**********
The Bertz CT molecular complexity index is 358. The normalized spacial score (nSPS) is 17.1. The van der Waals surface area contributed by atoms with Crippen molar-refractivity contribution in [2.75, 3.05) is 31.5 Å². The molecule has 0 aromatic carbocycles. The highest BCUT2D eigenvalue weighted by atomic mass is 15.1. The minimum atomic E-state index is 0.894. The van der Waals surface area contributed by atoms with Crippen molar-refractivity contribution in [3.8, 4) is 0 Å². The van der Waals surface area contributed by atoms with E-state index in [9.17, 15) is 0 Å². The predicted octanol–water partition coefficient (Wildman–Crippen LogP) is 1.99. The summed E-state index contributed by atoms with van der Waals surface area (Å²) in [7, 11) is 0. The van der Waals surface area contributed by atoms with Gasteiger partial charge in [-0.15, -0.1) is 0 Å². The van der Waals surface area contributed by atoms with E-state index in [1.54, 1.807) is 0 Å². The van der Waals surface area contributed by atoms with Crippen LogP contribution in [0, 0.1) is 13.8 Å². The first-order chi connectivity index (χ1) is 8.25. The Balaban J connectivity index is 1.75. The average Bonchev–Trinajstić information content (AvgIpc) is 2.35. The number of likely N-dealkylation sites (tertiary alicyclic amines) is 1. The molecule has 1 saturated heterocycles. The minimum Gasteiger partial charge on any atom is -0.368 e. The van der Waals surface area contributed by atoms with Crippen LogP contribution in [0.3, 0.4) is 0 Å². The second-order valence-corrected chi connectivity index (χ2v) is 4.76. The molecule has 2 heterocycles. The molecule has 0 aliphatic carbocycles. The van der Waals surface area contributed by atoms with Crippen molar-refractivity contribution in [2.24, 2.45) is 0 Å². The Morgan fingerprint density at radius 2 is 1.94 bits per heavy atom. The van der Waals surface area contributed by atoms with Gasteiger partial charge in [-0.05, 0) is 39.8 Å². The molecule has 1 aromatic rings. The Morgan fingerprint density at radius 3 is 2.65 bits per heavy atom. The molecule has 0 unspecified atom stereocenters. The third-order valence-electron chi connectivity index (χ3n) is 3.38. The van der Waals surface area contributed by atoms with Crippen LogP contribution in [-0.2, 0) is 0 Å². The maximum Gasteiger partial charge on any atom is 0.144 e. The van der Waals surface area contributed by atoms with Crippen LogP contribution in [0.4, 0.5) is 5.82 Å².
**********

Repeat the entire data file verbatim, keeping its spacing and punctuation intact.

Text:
The Bertz CT molecular complexity index is 358. The normalized spacial score (nSPS) is 17.1. The van der Waals surface area contributed by atoms with Crippen molar-refractivity contribution in [2.75, 3.05) is 31.5 Å². The molecule has 0 aromatic carbocycles. The highest BCUT2D eigenvalue weighted by atomic mass is 15.1. The minimum atomic E-state index is 0.894. The van der Waals surface area contributed by atoms with Crippen molar-refractivity contribution in [3.8, 4) is 0 Å². The van der Waals surface area contributed by atoms with E-state index in [9.17, 15) is 0 Å². The predicted octanol–water partition coefficient (Wildman–Crippen LogP) is 1.99. The summed E-state index contributed by atoms with van der Waals surface area (Å²) in [7, 11) is 0. The van der Waals surface area contributed by atoms with Gasteiger partial charge in [-0.15, -0.1) is 0 Å². The van der Waals surface area contributed by atoms with E-state index in [1.54, 1.807) is 0 Å². The van der Waals surface area contributed by atoms with Crippen LogP contribution in [0, 0.1) is 13.8 Å². The first-order chi connectivity index (χ1) is 8.25. The Balaban J connectivity index is 1.75. The average Bonchev–Trinajstić information content (AvgIpc) is 2.35. The number of likely N-dealkylation sites (tertiary alicyclic amines) is 1. The molecule has 1 saturated heterocycles. The minimum Gasteiger partial charge on any atom is -0.368 e. The van der Waals surface area contributed by atoms with Crippen LogP contribution in [0.3, 0.4) is 0 Å². The second-order valence-corrected chi connectivity index (χ2v) is 4.76. The molecule has 2 heterocycles. The molecule has 0 aliphatic carbocycles. The van der Waals surface area contributed by atoms with Crippen molar-refractivity contribution in [2.24, 2.45) is 0 Å². The Morgan fingerprint density at radius 2 is 1.94 bits per heavy atom. The van der Waals surface area contributed by atoms with Gasteiger partial charge in [-0.05, 0) is 39.8 Å². The molecule has 1 aromatic rings. The Morgan fingerprint density at radius 3 is 2.65 bits per heavy atom. The molecule has 0 unspecified atom stereocenters. The third-order valence-electron chi connectivity index (χ3n) is 3.38. The van der Waals surface area contributed by atoms with Crippen LogP contribution in [-0.2, 0) is 0 Å². The maximum Gasteiger partial charge on any atom is 0.144 e. The van der Waals surface area contributed by atoms with Crippen LogP contribution in [0.4, 0.5) is 5.82 Å².